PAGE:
A boy chases a colourful egg with a spoon on the front lawn of the White House

Easter 2017: Discover New Traditions To Enliven Your Easter Weekend

Easter weekend is just days away. But when is Easter 2017 exactly, what is Easter really all about and how can you revitalise your Easter weekend this year?

Alongside Christmas, Easter is one of the major Christian holidays celebrated by the wider general public. And like Christmas, Easter is a holiday that has been absorbed and overtaken by the commercial holiday industry in recent decades. While this may have brought us all plenty of Easter eggs and hot cross buns, it may also mean that we are all missing out on some of Easter’s quirkier traditions.

So, whether you have Good Friday off or just the two weekend days to enjoy the festivities, here’s a guide to how you can enliven and revitalise Easter 2017 for the whole family with traditions both old and new.

A crucifix on a hill is lit by rays of sun through a cloud on the right
[Image by Mary Dan/iStock Images]

When is Easter 2017?

In 2017, Easter falls on April 16 and Lent began on March 1. The date for Easter, which moves each year, is defined as the first Sunday after the first full moon following the vernal equinox.

This connects the Christian holiday of Easter to the Jewish Passover, an eight-day festival that marks the emancipation of the Israelites from slavery in Ancient Egypt. This year, Passover began on April 10 and ends on April 18.

What is Easter?

Easter is a Christian holiday that celebrates the resurrection of Jesus. This was an important act for Christians, as it offered proof to his followers that he really was the son of their God. Beyond the Christian faith, today Easter is synonymous with new life and a celebration of spring.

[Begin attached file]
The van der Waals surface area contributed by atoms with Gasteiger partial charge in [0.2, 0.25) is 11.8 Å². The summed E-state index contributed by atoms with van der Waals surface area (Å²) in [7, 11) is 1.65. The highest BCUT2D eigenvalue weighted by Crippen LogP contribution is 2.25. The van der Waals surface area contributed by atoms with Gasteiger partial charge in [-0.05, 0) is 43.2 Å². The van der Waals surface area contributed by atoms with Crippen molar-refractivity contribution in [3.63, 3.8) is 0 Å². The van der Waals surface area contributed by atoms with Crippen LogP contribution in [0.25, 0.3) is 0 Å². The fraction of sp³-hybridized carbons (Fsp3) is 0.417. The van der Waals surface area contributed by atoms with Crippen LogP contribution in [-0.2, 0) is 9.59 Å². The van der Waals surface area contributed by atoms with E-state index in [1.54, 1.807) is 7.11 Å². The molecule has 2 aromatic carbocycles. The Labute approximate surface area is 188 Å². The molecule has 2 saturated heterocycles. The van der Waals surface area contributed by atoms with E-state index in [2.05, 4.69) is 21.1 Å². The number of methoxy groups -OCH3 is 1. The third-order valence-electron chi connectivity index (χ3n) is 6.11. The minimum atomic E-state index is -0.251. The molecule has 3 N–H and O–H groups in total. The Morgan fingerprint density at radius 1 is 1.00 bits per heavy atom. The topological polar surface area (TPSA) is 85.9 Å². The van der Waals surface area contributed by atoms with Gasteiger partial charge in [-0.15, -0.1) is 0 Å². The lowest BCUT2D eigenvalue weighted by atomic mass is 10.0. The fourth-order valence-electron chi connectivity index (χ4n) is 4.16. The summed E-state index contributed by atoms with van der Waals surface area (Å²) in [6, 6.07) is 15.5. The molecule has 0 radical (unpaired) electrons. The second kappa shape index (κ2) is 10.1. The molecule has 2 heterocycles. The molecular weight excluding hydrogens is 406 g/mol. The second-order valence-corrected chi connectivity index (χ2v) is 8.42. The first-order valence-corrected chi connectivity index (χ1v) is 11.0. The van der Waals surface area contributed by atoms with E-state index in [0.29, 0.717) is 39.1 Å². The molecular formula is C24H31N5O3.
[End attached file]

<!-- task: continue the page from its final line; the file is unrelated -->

The Easter weekend marks the end of Lent, a six-week observation of prayer, penance and self-denial that prepares the believer to celebrate renewal and resurrection. Lent, whose name comes from the Old English word for spring, begins on Ash Wednesday, forty days before Good Friday.

The week before Easter Sunday is often referred to as Holy Week. Easter itself is normally spread out over four days from Thursday to Sunday, marking the four days of Jesus’ death and resurrection.

• Maundy Thursday – This commemorates the Last Supper, where Jesus ate with his twelve disciples.

• Good Friday – This commemorates the day Jesus was crucified and buried.

• Easter Saturday

• Easter Sunday – This commemorates Jesus’ resurrection from the dead.

Interestingly, the name for Easter is believed to have pagan roots. Some surmise that Easter comes from the pagan goddess Eostre and holidays of new birth and the growing presence of the sun that are related to her.

Colourful easter eggs spill from a silver bucket. Two chicks, one on top of the bucket, the other among the eggs.
[Image by Bruno Weltmann/ iStock Images]

Typical Easter Traditions